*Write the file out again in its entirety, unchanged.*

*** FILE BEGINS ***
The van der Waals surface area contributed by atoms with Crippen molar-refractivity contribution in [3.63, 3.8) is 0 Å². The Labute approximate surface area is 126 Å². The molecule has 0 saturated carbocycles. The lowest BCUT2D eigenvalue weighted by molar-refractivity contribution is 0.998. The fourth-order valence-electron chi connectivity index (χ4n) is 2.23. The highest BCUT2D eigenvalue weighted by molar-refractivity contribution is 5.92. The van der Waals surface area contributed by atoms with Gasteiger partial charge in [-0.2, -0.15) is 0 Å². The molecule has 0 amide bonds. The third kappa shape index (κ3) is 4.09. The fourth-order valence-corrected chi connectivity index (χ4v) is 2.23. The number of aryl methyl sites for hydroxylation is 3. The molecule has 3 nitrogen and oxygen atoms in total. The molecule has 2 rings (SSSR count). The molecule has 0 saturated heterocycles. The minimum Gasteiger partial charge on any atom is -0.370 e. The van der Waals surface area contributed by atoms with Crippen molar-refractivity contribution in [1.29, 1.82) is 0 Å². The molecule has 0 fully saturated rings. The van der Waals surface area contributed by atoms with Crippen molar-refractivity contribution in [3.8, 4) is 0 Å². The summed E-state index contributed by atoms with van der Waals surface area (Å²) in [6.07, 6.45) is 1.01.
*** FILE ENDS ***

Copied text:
The van der Waals surface area contributed by atoms with Crippen molar-refractivity contribution in [3.63, 3.8) is 0 Å². The Labute approximate surface area is 126 Å². The molecule has 0 saturated carbocycles. The lowest BCUT2D eigenvalue weighted by molar-refractivity contribution is 0.998. The fourth-order valence-electron chi connectivity index (χ4n) is 2.23. The highest BCUT2D eigenvalue weighted by molar-refractivity contribution is 5.92. The van der Waals surface area contributed by atoms with Gasteiger partial charge in [-0.2, -0.15) is 0 Å². The molecule has 0 amide bonds. The third kappa shape index (κ3) is 4.09. The fourth-order valence-corrected chi connectivity index (χ4v) is 2.23. The number of aryl methyl sites for hydroxylation is 3. The molecule has 3 nitrogen and oxygen atoms in total. The molecule has 2 rings (SSSR count). The molecule has 0 saturated heterocycles. The minimum Gasteiger partial charge on any atom is -0.370 e. The van der Waals surface area contributed by atoms with Crippen molar-refractivity contribution in [1.29, 1.82) is 0 Å². The molecule has 0 fully saturated rings. The van der Waals surface area contributed by atoms with Crippen molar-refractivity contribution in [3.8, 4) is 0 Å². The summed E-state index contributed by atoms with van der Waals surface area (Å²) in [6.07, 6.45) is 1.01.